Working On my Story

No images today, but since the urban fantasy story “Sideways” that I’ve been working in is definitely film-photography related, I thought I might post the first portion online for fun (of course feedback is welcome as well!) This is a small part of what’s been written so far.


“Can you still get film for that camera?”

Darcy Callum sighed at the voice that interrupted him, as he looked up from the viewfinder of his 1950’s era Rolleicord twin lens reflex camera. He had been composing an image but the moment had passed, and the chance for taking a good photograph was gone. He had observed a young couple sitting together outside a cafe on a bench of weathered wood and intricate but rusting wrought iron, framed by the golden leaves of a Maple tree on a mid-fall day. The couple were sitting close together, hand in hand, oblivious to him, indeed oblivious to everything and had eyes only for each other. It would have made a great image, but now they were getting up to leave. (Love was always getting up to leave when he was around he observed ruefully,  even when it wasn’t his).

He looked up and regarded the source of the interruption. “Yes, no problem at all getting film,” he replied to the twenty-something man with a digital camera dangling from his neck. The young man was looking quizzically at the antique camera hanging around Darcy’s own neck by  a very worn but still sturdy brown leather strap.

“But isn’t digital better? Why do you still shoot film?” the young man persisted. He wasn’t being particularly dismissive, so Darcy prepared to launch into his standard response. It was well-rehearsed; he had had this conversation many times before. As he spoke, he appeared to fondle his vintage camera lovingly but only half-attentively, twisting the focus and adjusting a couple of dials in a way that seemed absent-minded.

“Digital may be more convenient perhaps, probably cheaper, but I love using these old cameras and the film,” he replied. “The cameras are a lot of fun to use, and I really like the results.” Darcy didn’t think the young man was buying the explanation.

“But how do you know if you got the picture right if you can’t look at it right away?” the young man asked. He seemed genuinely mystified.

“Like anything,” Darcy replied, “practice. Remember it wasn’t that long ago that all photography was on film; and we didn’t have any choice…”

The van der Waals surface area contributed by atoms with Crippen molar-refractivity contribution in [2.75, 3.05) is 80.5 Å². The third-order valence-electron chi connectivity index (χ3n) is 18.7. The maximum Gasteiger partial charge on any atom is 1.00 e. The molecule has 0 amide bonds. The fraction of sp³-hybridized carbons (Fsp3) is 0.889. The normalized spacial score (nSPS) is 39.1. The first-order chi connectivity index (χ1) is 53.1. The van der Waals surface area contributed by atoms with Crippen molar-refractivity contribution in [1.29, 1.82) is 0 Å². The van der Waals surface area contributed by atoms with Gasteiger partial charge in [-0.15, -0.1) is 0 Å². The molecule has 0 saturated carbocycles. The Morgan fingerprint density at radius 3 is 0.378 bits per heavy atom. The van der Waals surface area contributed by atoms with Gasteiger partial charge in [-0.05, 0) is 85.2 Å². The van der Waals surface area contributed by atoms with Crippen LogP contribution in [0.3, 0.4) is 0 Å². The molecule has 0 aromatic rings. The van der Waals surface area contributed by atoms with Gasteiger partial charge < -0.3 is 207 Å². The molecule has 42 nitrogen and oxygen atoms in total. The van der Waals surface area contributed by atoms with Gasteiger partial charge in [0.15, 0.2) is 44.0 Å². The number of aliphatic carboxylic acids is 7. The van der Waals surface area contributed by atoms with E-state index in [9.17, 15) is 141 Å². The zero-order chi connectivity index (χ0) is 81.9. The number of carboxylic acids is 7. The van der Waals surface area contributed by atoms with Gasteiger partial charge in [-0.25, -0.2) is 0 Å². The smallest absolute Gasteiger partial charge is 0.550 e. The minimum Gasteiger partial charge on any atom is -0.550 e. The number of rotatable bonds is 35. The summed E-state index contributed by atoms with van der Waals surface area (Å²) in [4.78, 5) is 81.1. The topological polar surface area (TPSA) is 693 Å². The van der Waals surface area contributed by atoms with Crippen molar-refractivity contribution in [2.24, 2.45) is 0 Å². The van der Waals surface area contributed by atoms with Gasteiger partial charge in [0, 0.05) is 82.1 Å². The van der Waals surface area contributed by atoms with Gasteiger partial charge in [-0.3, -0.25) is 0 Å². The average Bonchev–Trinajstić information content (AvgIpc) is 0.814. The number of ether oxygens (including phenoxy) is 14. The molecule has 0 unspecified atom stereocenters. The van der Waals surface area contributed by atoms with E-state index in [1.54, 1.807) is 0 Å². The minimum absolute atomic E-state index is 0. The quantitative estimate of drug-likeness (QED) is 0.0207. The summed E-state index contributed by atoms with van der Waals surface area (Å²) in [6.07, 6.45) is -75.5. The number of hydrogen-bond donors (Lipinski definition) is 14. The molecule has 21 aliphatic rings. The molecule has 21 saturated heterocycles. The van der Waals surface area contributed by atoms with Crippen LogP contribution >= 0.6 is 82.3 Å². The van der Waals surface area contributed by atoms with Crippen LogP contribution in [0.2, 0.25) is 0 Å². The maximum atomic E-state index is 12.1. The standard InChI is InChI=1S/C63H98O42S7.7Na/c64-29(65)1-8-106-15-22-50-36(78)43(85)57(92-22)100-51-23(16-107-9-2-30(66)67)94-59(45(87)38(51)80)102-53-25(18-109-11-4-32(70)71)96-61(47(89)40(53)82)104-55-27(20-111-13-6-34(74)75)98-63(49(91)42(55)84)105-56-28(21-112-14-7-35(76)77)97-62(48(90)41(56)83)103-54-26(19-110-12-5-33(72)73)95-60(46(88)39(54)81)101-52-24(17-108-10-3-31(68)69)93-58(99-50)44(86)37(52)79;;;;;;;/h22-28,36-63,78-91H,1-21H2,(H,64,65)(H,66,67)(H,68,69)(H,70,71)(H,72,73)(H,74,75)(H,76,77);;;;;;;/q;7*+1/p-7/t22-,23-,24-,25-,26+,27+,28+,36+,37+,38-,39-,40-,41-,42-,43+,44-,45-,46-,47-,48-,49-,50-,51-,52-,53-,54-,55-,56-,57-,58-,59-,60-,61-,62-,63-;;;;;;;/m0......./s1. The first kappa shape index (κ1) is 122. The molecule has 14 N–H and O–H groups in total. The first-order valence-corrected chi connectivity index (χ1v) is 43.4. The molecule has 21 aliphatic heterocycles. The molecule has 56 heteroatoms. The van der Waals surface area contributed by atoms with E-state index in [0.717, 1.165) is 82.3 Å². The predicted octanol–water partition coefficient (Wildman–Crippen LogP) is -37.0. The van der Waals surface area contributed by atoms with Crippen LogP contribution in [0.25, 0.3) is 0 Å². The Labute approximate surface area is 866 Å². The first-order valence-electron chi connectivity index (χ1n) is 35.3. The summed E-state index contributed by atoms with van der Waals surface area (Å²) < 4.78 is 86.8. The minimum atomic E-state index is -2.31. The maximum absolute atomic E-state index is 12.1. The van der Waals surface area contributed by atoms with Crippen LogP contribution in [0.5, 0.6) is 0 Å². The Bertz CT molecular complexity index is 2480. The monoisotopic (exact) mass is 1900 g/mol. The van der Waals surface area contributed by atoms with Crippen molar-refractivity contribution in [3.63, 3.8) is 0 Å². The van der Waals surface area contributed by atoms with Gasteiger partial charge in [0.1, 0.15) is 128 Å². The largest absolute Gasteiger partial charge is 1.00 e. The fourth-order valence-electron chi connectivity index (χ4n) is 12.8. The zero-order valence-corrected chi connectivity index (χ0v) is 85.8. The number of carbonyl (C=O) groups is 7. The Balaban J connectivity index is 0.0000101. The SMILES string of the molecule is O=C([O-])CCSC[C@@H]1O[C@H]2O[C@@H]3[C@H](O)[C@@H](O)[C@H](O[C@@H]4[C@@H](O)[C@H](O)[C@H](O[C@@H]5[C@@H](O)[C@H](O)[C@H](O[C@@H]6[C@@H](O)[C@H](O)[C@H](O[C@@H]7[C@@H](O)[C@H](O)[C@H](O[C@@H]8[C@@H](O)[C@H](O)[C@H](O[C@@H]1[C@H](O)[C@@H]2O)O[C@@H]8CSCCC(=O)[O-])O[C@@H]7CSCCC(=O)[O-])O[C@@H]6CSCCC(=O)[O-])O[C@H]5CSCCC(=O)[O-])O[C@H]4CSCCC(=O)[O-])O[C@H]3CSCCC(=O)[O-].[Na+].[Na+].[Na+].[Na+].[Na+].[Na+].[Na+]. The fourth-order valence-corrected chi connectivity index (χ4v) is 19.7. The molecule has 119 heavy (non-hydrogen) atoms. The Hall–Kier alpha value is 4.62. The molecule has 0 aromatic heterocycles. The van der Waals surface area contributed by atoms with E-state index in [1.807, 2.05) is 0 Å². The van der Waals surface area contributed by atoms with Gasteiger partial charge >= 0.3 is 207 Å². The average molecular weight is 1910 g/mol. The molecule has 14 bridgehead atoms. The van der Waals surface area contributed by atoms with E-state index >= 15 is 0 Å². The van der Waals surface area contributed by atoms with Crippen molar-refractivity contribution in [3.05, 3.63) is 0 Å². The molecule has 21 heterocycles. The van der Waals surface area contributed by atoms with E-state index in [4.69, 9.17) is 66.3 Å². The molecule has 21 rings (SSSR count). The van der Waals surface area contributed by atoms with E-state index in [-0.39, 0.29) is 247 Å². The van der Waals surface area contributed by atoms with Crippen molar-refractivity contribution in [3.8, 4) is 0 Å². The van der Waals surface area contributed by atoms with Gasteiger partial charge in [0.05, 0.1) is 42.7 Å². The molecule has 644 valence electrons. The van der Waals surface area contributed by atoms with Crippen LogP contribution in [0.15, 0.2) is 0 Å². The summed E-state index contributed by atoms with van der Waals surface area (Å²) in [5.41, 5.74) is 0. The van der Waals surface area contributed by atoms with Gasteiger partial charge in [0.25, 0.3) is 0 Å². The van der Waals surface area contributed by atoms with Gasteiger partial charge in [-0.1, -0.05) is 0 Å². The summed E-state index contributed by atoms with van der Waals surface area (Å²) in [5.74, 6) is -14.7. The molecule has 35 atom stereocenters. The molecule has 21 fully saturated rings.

The young man was starting to lose interest. “I am so glad those days are gone” he said, as he turned and started to move off. Darcy sighed again; whenever he went out shooting with one of his older film cameras he always got the “can you still get film” question, sometimes from someone who was reliving fond memories of using an old camera (he liked talking with these people), but more often than not it was someone whose photographic horizons did not expand much past taking selfies on an iPhone. Someone had once shouted at him “The 50’s called and they want their camera back!” His response had been to call back “The land of the ignorant called and they want to know when you are coming home.” He didn’t get the stinging reaction he had been hoping for, as he recalled. As for this young lad, Darcy was smugly amused that he, a thirty-something, slightly pudgy and unremarkable man had been able to take a couple of candid shots of the young man, shooting from the hip while talking with him, with the young man being completely oblivious to the fact. You still have the touch, Darcy told himself.

As it turned out, the two pictures he took of the young man were the last frames on the roll, and seeing as it was now finished, Darcy decided it was time to head along to one of his favourite shops, Bill’s Second Hand, since it was only a five minute walk away. He started walking and soon he could see the faded yellow and black store sign, the familiar blue door, paint peeling, slightly ajar, and in the stairs leading up to it, depressions worn into each step by countless customers over the decades of the store’s existence. He walked up the steps, his hand sliding along a wooden railing smoothed in the way that only time and hands could accomplish, and pulled the door the rest of the way open, listening to its familiar complaining creak, and went inside.